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The 4 Critical Components of a Successful Test-and-Learn Strategy

By Todd Mitchell, CEO R² Solutions

Leading up to the pandemic, brands and retailers who wanted to keep up with consumers’ ever-changing demands leaned into a test-and-learn approach to pricing, in-store merchandising, and trade and shopper marketing. Now, in a landscape without precedent, being agile and willing to push the boundaries of test-and-learn — quickly pushing out the wins or failing fast and moving on — is a business imperative.

If anything, this year taught us how fast everything can change. Before the pandemic, brands, retailers and consumers were slowly migrating business to online platforms. When the pandemic hit, that migration accelerated so quickly, many brands and retailers were caught ill-prepared. In short, consumers said, “I don’t care what you are doing now or plan to do in the future, I’m going to buy my groceries this way now.”

But this explosion of e-commerce is just one extraordinary example of the risk associated with being stuck in a planning-and-discussion mode versus having a bias for action — and test-and-learn mentality.

Here are the essential components of a comprehensive test-and-learn strategy:

1. Have a clear direction.

There is often an advantage to being an early adopter of a new technology or consumer trend before others recognize it’s important. But for any test, you need a clear direction along with progressive steps of implementation. You should also determine clear rules for when it’s time to abandon a specific test.

2. Understand consumer and retail trends — and separate interesting test results from the influential.

Oftentimes, product makers and retailers get caught up in testing something that’s cool or trendy, but ultimately has little impact on sales. Take, for instance, the use of robots in grocery stores for cleaning spills and other tasks. It was really cool to see retailers testing and learning what they could do with robots. But as soon as COVID-19 hit, most robots were pulled because they were interesting but not critical to what was happening in the store. Sometimes you need to do a gut check on a test — did we learn something? If we did, will it genuinely have an impact and move the business forward?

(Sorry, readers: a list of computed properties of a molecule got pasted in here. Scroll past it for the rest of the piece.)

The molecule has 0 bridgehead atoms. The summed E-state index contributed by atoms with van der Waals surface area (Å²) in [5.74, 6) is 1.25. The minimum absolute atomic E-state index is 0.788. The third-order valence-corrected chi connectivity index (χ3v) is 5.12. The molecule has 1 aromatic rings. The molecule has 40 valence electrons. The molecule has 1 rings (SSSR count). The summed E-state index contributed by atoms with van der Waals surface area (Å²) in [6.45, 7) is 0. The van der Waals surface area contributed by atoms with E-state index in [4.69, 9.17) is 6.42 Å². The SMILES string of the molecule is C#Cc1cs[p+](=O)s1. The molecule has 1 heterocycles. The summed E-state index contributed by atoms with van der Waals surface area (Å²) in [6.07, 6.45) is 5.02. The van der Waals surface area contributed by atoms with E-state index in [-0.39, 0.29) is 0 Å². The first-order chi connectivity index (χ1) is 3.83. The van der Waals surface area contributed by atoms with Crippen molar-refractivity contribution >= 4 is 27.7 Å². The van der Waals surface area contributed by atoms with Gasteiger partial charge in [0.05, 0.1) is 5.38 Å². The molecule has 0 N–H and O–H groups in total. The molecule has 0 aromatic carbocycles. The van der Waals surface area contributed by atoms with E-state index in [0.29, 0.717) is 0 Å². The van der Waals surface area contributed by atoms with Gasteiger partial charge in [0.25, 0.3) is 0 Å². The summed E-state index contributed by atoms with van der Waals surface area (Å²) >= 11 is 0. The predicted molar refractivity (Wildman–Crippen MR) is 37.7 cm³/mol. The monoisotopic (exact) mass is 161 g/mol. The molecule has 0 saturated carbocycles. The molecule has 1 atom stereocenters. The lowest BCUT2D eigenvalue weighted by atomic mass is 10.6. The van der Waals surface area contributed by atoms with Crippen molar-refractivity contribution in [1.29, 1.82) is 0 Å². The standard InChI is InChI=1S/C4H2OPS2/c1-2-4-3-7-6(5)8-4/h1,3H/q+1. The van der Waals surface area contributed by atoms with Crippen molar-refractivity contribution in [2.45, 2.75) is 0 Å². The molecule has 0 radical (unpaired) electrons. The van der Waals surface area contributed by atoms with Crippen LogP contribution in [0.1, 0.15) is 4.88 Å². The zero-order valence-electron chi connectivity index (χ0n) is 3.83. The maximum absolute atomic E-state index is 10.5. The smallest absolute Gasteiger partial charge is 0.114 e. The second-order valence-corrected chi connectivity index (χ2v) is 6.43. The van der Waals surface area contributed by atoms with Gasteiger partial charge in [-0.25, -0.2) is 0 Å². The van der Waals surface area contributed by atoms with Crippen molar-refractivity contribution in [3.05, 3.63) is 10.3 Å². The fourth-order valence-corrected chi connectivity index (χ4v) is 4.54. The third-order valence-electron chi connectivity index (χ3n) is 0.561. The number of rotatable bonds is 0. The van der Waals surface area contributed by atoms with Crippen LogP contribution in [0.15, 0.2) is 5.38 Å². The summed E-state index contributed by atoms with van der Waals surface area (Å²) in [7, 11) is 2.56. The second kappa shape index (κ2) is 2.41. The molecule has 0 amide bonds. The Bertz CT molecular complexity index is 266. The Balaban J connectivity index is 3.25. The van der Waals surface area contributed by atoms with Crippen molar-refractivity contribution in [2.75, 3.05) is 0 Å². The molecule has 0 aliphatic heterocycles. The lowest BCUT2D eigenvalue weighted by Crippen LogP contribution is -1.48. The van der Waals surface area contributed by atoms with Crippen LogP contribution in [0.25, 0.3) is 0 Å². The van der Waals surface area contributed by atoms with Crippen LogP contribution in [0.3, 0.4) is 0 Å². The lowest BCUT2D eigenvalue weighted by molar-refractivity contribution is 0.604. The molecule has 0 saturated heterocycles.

3. Test in small, but meaningful, bites.

Progressive testing steps with clearly defined time limits will minimize risk and yield information to move on to the next phase with insights and speed — or allow for fail-fast-and-move-on learning.

4. Define the desired outcome and measures — and find the right partner.

Sometimes tests are born from discussion around the “art of possible.” In those cases, brands and retailers must clearly define the desired outcomes and ways of measuring success and both must identify which partners are willing — and capable — of bringing that test to life.

In the convenience store industry, for instance, a brand or retailer may ask, “Do you think gravity-fed, single-serve cereal that you see in a hotel breakfast area will work in a c-store?” Picking the right partner for the test is critical. Ask yourself: Does this idea align with this partner’s strategy? Are they open to this innovation? What do we need to do to bring this to life? What’s in it for my partner? Is this brand or retailer able — and willing — to act quickly?

When the strategy, measures and partners align, test-and-learn can be a game (and revenue) changer. This was true for a pet food client whose individual brand strength varies by region. Faced with supply-and-demand issues when the pandemic began, and using data as the foundation of decision making, we tested targeting distribution centers and specific stores with adequate supplies of their strongest brands rather than full SKUs, better managing inventory. The result: The client is outpacing national category growth and its regionally strong brands are realizing share growth. The data-backed test paid off.

Most consumer goods and retail professionals will nod their heads at the importance of a test-and-learn mindset. But we’ve all seen the fate of brands and retailers that stick to the familiar, which is easier, until they’re no longer competitive.

Today, the risk isn’t in testing and learning, but in not testing and, thus, not learning. The future belongs to brands and retailers who have the courage to test, learn and quickly discover what to do — or not to do.

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